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Andy Bates is known for his hearty street food. His modern twists on classic dishes are fuelled by his international travels and a passion for re-discovering and cooking great British food. As the gaffer of specialist food company ‘Eat My Pies’, Andy brings the best of British food back to the public, including classic tarts, pies, Scotch eggs and, of course, some tasty puddings.

Andy is a contributing chef for Food Network UK and has already had two successful series broadcast on the channel - Andy Bates Street Feasts and Andy Bates American Street Feasts. His latest series, Andy Bates Brazilian Street Feasts, launched in February 2014. All three series follow him as he travels across continents to explore the world of street food and find the stories and people behind the recipes. As a result, he has become a leading expert on street food, with regular appearances on the street food circuit. Andy, who lives by the quote "You should always finish on a little bit of pudding", has also written a cookbook offering modern twists on classic dishes.

Chef TV Blog Recipes 

On a global food adventure meeting inspiring people along the way.

Filtering by Tag: Lisbon

Rooftop Cooking with The Four Seasons Lisbon

Andy Bates

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For my most recent trip to Lisbon, I was lucky to spend a night at the Four Seasons Hotel - Ritz Lisboa to meet the team and cook a few dishes with their executive chef, Pascal Meynard. Regarded as Lisbon’s foremost luxury hotel, situated in the very heart of the city, overlooking the Eduardo VII Park with amazing views of Lisbon from their rooftop running track (by far the best urban running track in the world IMO). It is only a 10-minute taxi or 30-minute stroll down to the old town and seafront. With a mix of Louis XVI style and art deco with wall decorations, tapestries and many art hangings throughout the hotel makes you feel like you're in an art gallery. But I’m not here for their spectacular architecture and art. I’m here for the food, and Chef Pascal is the 'artist' that I’m here to see.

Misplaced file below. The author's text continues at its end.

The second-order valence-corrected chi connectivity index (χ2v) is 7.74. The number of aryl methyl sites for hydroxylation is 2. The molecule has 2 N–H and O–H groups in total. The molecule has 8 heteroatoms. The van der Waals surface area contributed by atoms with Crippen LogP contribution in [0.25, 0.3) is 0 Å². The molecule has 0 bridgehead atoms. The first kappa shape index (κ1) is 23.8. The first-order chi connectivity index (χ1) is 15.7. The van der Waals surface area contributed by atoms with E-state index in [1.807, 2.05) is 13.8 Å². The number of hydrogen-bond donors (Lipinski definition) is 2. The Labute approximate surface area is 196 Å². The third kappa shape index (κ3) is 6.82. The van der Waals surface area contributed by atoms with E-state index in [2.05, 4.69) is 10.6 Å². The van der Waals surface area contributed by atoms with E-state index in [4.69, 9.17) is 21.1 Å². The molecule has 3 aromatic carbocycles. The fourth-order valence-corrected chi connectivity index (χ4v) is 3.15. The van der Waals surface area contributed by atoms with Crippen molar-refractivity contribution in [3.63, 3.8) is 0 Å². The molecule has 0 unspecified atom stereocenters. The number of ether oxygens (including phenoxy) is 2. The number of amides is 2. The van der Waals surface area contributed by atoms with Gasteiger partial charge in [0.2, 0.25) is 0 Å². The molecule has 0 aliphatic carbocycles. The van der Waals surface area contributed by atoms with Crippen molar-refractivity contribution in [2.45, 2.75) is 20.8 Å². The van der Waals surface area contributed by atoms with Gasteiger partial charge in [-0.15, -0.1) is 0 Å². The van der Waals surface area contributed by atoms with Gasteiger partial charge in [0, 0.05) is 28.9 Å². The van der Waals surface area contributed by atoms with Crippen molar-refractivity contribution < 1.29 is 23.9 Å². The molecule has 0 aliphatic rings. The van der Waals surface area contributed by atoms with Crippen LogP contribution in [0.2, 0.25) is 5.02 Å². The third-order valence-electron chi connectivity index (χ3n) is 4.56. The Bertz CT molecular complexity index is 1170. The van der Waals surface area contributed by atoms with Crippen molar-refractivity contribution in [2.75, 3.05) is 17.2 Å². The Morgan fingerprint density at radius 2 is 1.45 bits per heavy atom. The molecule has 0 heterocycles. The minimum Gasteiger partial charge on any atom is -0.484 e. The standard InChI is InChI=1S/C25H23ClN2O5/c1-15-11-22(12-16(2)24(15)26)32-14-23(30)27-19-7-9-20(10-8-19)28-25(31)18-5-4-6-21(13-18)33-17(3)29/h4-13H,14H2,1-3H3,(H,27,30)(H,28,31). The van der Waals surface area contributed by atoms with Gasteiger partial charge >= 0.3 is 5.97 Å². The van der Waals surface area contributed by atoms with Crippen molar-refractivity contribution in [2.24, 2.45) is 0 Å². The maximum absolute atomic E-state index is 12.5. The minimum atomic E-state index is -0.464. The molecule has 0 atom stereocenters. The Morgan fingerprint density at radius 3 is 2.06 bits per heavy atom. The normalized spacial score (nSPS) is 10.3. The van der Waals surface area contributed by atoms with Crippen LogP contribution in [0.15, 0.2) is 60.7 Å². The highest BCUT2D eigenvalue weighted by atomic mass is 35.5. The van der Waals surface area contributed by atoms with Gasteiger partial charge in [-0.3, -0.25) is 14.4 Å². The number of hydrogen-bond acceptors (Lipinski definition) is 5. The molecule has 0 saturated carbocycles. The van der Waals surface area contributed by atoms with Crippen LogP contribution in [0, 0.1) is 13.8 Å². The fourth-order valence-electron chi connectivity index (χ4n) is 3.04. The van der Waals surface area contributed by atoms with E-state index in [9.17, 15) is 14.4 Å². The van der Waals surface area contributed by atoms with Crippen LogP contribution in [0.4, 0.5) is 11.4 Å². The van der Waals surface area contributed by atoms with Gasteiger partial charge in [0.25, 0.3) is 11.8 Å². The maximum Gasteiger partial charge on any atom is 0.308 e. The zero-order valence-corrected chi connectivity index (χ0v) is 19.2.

Hailing from France, Pascal is the man in charge and upon arrival welcomes me warmly and tells me about the dishes we’ll be cooking. But first up, there's a spot of LUNCH! So lunch at the Four Seasons is something of an institution with locals and business types devouring a buffet from inside the Varanda Restaurant that can even be taken out onto the terrace. Now, I've done my fair share of travelling and the term ‘buffet’ never really fills me with any culinary expectation. But this was quite something offering a mix of well thought out and executed international and local cuisine. 

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My personal highlights were the sushi, cold fish cuts and a bream fillet with a Provencale crust. My wife, to no surprise, will devour anything with sugar and enjoyed their mini pastel de natas and eclairs. The hotel's showpiece and a must try is their mille-feuilles (meaning a thousand leaves), all made in-house by Pastry Chef Fabian Nguyen. Paired with a glass of port while sitting in the Lisbon sunshine, it's easy to see why their lunch buffet is so popular. 

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After a wake up coffee and a few more pastries (it is a buffet after all…), I headed to the rooftop to meet Chef Pascal where we cooked a dish that shouts out loud about Portuguese cuisine and produce; Seafood Cataplana!

As chef told me, “when the local produce is this good, there’s no excuse not to use it”. With onion and lots of garlic as the base with Portuguese olive oil, then roasted peppers, white wine, seafood bisque, clams, lobster, Algarve prawns, monkfish, snapper and sea bass then cooked lid closed in a cataplana for 5 minutes then garnished with coriander. The colours reminding me of the Portuguese flag, this is exactly what Portuguese cooking is all about. Simple and quick while using the freshest ingredients resulting in layers of flavour and textures. I order you to try!


Chef Pascal's Seafood Cataplana 

 

Watch Executive Chef Pascal Meynard team up with Chef Andy Bates to cook a Seafood Cataplana - on the rooftop of Four Seasons Hotel Ritz Lisbon. 
Talk about food with a view!

Serves 2

INGREDIENTS

  • 1 lobster, cooked & cut into thumb size pieces
  • 2 large Algarve shrimps or large tiger prawns
  • 50-100g monkfish
  • 50-100g sea bass
  • 50-100g Snapper
  • 100g clams
  • half a green bell peppers, roasted, peeled & thinly sliced
  • half a red bell peppers, roasted, peeled & thinly sliced
  • 1 medium onion, thinly sliced
  • 5-6 gloves of garlic, crushed
  • handful of coriander, roughly chopped
  • 1 ripe tomatos, diced
  • 50ml virgin olive oil
  • 100ml white wine
  • 100ml of seafood bisque
  • salt
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METHOD

On the bottom of the cataplana dish place the ingredients by the following order; clams, then the onions, garlic, bell peppers, tomatos, monkfish, sea bass, snapper, prawns, lobster, white wine and virgin olive oil and season with salt. Close the cataplana and on a stove cook on medium heat until steam comes out from the sides of the cataplana (7-8 minutes).